“I do not say that children at war do not die like men, if they have to die. To their everlasting honor and our everlasting shame, they do die like men, thus making possible the manly jubilation of patriotic holidays. But they are murdered children all the same.”
― Kurt Vonnegut Jr.
“I am young, I am twenty years old; yet I know nothing of life but despair, death, fear, and fatuous superficiality cast over an abyss of sorrow. I see how peoples are set against one another, and in silence, unknowingly, foolishly, obediently, innocently slay one another.”
― Erich Maria Remarque
“The master class has always declared the war; the subject class has always fought the battles; the master class has had all to gain and nothing to lose, and the subject class has had nothing to gain and all to lose — including their lives.”
― Eugene V. Debs
“Nationalism of one kind or another was the cause of most of the genocide of the twentieth century. Flags are bits of colored cloth that governments use first to shrink-wrap people’s minds and then as ceremonial shrouds to bury the dead.”
― Arundhati Roy
“The atmosphere of war brutalizes everyone involved, begets a fanaticism in which the original moral factor is buried at the bottom of a heap of atrocities committed by all sides.”
― Howard Zinn
War is profitable for the ruling class but not for the dead.
But what if the dead could talk back?
Dalton Trumbo was blacklisted in Hollywood during the Red Scare. He continued to write for major pictures under a variety of pseudonyms, eventually winning two Academy awards for his uncredited work. Before his successes with movies such as Spartacus and The Brave One, Trumbo had written a blistering antiwar novel.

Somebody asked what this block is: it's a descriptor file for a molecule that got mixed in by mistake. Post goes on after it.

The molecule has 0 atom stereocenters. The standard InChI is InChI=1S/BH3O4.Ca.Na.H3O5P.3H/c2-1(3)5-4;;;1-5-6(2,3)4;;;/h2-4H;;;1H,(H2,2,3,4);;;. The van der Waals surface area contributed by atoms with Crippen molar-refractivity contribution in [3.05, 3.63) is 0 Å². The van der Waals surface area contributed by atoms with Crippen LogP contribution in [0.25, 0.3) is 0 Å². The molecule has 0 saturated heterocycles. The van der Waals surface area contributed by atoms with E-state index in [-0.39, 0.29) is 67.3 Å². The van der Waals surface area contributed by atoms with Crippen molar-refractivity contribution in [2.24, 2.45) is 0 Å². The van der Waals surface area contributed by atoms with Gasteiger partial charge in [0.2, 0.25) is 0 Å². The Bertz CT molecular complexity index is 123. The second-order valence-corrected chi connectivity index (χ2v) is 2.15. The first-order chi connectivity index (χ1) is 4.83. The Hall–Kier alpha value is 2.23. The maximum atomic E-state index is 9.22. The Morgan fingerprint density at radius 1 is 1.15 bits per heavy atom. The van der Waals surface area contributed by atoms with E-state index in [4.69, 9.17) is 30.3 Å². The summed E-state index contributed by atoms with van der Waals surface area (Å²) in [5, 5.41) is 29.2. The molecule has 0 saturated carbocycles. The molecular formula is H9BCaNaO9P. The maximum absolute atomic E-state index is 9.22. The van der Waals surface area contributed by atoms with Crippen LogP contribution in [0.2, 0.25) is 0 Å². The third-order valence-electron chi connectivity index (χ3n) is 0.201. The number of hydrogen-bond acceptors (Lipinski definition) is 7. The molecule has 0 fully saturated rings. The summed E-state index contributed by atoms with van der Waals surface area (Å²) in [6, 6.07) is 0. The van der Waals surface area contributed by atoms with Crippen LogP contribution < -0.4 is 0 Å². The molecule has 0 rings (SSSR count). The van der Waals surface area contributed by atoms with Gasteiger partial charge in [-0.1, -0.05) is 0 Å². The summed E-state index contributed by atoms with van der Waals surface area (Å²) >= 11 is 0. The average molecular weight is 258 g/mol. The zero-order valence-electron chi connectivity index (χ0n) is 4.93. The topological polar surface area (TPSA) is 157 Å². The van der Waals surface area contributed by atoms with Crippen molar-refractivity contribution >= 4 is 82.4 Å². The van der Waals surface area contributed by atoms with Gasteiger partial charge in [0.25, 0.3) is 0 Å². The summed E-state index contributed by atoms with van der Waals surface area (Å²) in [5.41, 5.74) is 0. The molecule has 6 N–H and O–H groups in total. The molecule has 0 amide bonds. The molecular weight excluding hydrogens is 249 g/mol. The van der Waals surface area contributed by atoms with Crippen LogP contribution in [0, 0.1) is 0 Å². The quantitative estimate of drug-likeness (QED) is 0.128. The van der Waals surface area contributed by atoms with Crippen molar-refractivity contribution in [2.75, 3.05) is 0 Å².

Johnny Got His Gun sticks to readers like gauze dressings on third-degree burns. It is as brutally honest as it is gruesome. It is an ugly book because war is ugly, because violence is ugly, because the systemic exploitation of human beings is ugly.
Behind all those patriotic slogans about fighting for honor and democracy and freedom, behind all those militaristic ideals about duty and glory, behind all that jingoistic propaganda crammed into the minds of the young and ignorant, there is an ugly greed for more power. There is mutilation and death and rot.
Joe Bonham served in WWI but he could’ve been a soldier in any war. He woke up in a hospital bed after an artillery shell exploded, disfiguring him. The war took his arms, his legs, his face, his nose, his mouth, his eyes, his ears, his flesh, his organs, his almost everything. It had turned him into a mucus dripping meat. A burned torso, gurgling out of a throat. A bandaged wound, trapped forever inside of himself.
He was deaf. He was blind. He had no eyes to see, no nose to smell, no tongue to taste, no lips to speak, no ears to hear. His life was darkness and dreams. Sometimes there was no difference. Yet he could still think. He could still remember who he was, even after drifting through years of insanity. He could still breathe through a tube in his throat. He could still tap his head and squirm. He could still feel the sun warmth on his tingling skin. On his last patches of skin. On his forehead slicked with sweat. He was as alive as any dead man could get.
The warmongers had pinned a sickening medal to his body. Those bastards decorated him with false awards and then ignored him. Yet they continued to enact their aggressive policies and propaganda. They continued to throw their annual parades and marches. They continued to sacrifice the lives of more sons and daughters, fathers and mothers, for their goals of endless expansion and domination.
They didn’t care about his suffering. He was useless to them after his body was used. But he was still a man, he was still a man, he was still a… human being. Wasn’t he? If he wasn’t, then there was no point in existing anymore. Maybe he could be a human again if only he could communicate. If the nurses let him outside into the world, he could scream out of his lightless tomb, defying all the swine who had manipulated him, who would manipulate more generations into their deaths.
Joe Bonham deserved his dignity. He deserved to be recognized not only for who he was, but for what they had turned him into. He had to warn all the impressionable children around the world, forcing them to stare at his fate. He had to warn every naïve kid who was so eager to sacrifice themselves for their government, who was so certain that their side was righteous and just and good. He could show them what war could do to a human being. He could show them what was left of a human being after war.